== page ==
The GOP front-runner touted his record, shook hands and did a bit of Twin Cities fundraising.
Former New York City Mayor Rudy Giuliani called for a cup of coffee Thursday morning, took off his rimless glasses and embarked on a 20-minute tutorial of his presidential campaign.
Surrounded by a tableful of supporters who had gathered at St. Paul's Parkview Cafe for his first public campaign appearance in Minnesota, Giuliani laid out his record on taxes and immigration, but quickly cut to the chase by linking his listeners to his enduring claim to fame and the centerpiece of his campaign: the 9/11 terrorist attack.
"How's everyone dealing with the bridge collapse?" he asked, taking a sip of coffee. "I guess everyone in the community feels there but for the grace of God -- I could've been driving over that bridge at that time. It's very much like the World Trade Center attack in that sense. Every New Yorker feels in a certain sense that there but for the grace of God it could have been me. I could've been in the building, I could have been standing there."
Giuliani has compared himself on the stump to Winston Churchill and Ronald Reagan -- the clear-eyed leader who sees more acutely than anyone else the threat confronting his nation and the only one tough enough to confront that threat.
The image resonated with several of his supporters Thursday.
"A friend of mine suggested we have him here, and I figured what the heck -- he's a heck of a guy," said Lisa Murphy, who opened the doors of her small St. Anthony Park restaurant on Thursday. "You have to admire the guy --he's America's mayor. He stepped up to the plate on 9/11. If he gets the nomination, I'll back him 100 percent."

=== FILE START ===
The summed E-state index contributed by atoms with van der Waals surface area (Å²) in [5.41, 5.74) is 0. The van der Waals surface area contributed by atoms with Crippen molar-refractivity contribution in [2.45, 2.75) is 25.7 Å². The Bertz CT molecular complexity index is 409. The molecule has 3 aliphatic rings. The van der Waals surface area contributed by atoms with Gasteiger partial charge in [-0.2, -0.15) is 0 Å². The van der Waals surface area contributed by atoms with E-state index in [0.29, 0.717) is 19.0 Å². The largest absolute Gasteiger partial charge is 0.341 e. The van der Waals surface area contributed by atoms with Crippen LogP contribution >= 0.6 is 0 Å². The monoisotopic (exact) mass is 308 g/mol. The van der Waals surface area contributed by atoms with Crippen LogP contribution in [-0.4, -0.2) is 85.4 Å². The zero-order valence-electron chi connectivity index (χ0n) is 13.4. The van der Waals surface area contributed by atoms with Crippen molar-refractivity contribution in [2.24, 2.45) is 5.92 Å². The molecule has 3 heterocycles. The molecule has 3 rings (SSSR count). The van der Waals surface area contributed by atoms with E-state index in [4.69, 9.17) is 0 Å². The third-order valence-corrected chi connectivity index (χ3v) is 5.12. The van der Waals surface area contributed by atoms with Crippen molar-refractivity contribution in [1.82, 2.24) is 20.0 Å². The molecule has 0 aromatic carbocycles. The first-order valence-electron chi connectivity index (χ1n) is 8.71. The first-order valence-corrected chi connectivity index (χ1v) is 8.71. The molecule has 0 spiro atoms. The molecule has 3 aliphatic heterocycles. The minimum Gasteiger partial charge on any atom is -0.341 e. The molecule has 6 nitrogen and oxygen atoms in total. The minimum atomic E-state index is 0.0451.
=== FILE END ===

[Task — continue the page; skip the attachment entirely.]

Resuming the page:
When Murphy told a friend, Teri Hewitt, about Giuliani's plan to stop in, Hewitt leaped at the chance to shake his hand.
She also wanted to snap his picture. "I think he's got the whole package," Hewitt said. "He's all about national defense, which is paramount. I mean, everything else pales if you're not alive."
Keying off his visit, the DFL blasted Giuliani's version of his mayoral accomplishments before and after 9/11 as "claims that are, at best, half-truths, and sometimes not even half."
For now, Giuliani is the front-runner in the nine-man Republican field, as measured by a slew of national polls.
He wasn't shy about touting that fact Thursday when he faced reporters after his cafe stop.
The polls, he said, show "I'm the only Republican candidate that has the chance of winning the states that were previously Democratic states. You can pick New York or California or New Jersey or Connecticut or Minnesota or Michigan, Illinois. Any one of my opponents loses by double digits or more. ... I'm the only one that wins any of those states and in every one of them, I'm competitive."
Although he hasn't assembled a campaign organization in Minnesota, he has been busy raising money, hitting a private fundraiser after his cafe stop.
He was dismissive of recent polls showing former Tennessee Sen. Fred Thompson running a strong second, even before Thompson kicked off his campaign Thursday in Iowa.
"I don't run against any other Republicans," Giuliani said. "I run against Democrats."
Back at the table, his coffee half-drained, he laid out his thoughts on immigration with Julia Nikrad, a 27-year-old who came to Minnesota from Kyrgyzstan six years ago.
When she pressed him on curtailing illegal immigration, Giuliani said all that needs to be done is "end it. All it takes is the political will to do it. It's not a mean thing to do."
After building a "technological fence" along the border, the federal government needs to "separate the good ones from the bad ones," Giuliani said. "Throw the bad ones out and give the good ones a chance to regularize themselves."
Prince offered samples of a funky new solo album during an intimate late-night preview. He didn’t mention the album’s title or release date, but he did express frustration with the slow-grinding wheels of the record business.